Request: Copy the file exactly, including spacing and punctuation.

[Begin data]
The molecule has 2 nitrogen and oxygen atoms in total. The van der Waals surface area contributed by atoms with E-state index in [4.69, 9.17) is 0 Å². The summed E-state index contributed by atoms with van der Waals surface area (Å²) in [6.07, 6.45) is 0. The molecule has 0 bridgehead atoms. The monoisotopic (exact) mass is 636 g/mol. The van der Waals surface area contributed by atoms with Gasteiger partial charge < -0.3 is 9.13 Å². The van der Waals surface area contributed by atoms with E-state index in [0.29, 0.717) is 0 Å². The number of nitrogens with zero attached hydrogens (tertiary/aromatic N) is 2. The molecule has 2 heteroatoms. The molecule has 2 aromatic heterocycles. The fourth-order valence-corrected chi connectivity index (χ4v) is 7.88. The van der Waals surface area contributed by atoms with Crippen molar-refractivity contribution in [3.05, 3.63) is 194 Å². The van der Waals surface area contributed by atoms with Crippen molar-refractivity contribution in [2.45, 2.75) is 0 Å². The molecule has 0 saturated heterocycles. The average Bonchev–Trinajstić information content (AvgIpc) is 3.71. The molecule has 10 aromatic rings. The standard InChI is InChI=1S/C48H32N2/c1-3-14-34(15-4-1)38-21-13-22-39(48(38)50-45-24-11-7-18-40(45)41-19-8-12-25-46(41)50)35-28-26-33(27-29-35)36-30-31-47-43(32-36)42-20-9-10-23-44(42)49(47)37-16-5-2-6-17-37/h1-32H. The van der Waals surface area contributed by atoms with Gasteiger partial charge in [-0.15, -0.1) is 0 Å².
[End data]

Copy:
The molecule has 2 nitrogen and oxygen atoms in total. The van der Waals surface area contributed by atoms with E-state index in [4.69, 9.17) is 0 Å². The summed E-state index contributed by atoms with van der Waals surface area (Å²) in [6.07, 6.45) is 0. The molecule has 0 bridgehead atoms. The monoisotopic (exact) mass is 636 g/mol. The van der Waals surface area contributed by atoms with Gasteiger partial charge < -0.3 is 9.13 Å². The van der Waals surface area contributed by atoms with E-state index in [0.29, 0.717) is 0 Å². The number of nitrogens with zero attached hydrogens (tertiary/aromatic N) is 2. The molecule has 2 heteroatoms. The molecule has 2 aromatic heterocycles. The fourth-order valence-corrected chi connectivity index (χ4v) is 7.88. The van der Waals surface area contributed by atoms with Crippen molar-refractivity contribution in [3.05, 3.63) is 194 Å². The van der Waals surface area contributed by atoms with Crippen molar-refractivity contribution in [2.45, 2.75) is 0 Å². The molecule has 0 saturated heterocycles. The average Bonchev–Trinajstić information content (AvgIpc) is 3.71. The molecule has 10 aromatic rings. The standard InChI is InChI=1S/C48H32N2/c1-3-14-34(15-4-1)38-21-13-22-39(48(38)50-45-24-11-7-18-40(45)41-19-8-12-25-46(41)50)35-28-26-33(27-29-35)36-30-31-47-43(32-36)42-20-9-10-23-44(42)49(47)37-16-5-2-6-17-37/h1-32H. The van der Waals surface area contributed by atoms with Gasteiger partial charge in [-0.15, -0.1) is 0 Å².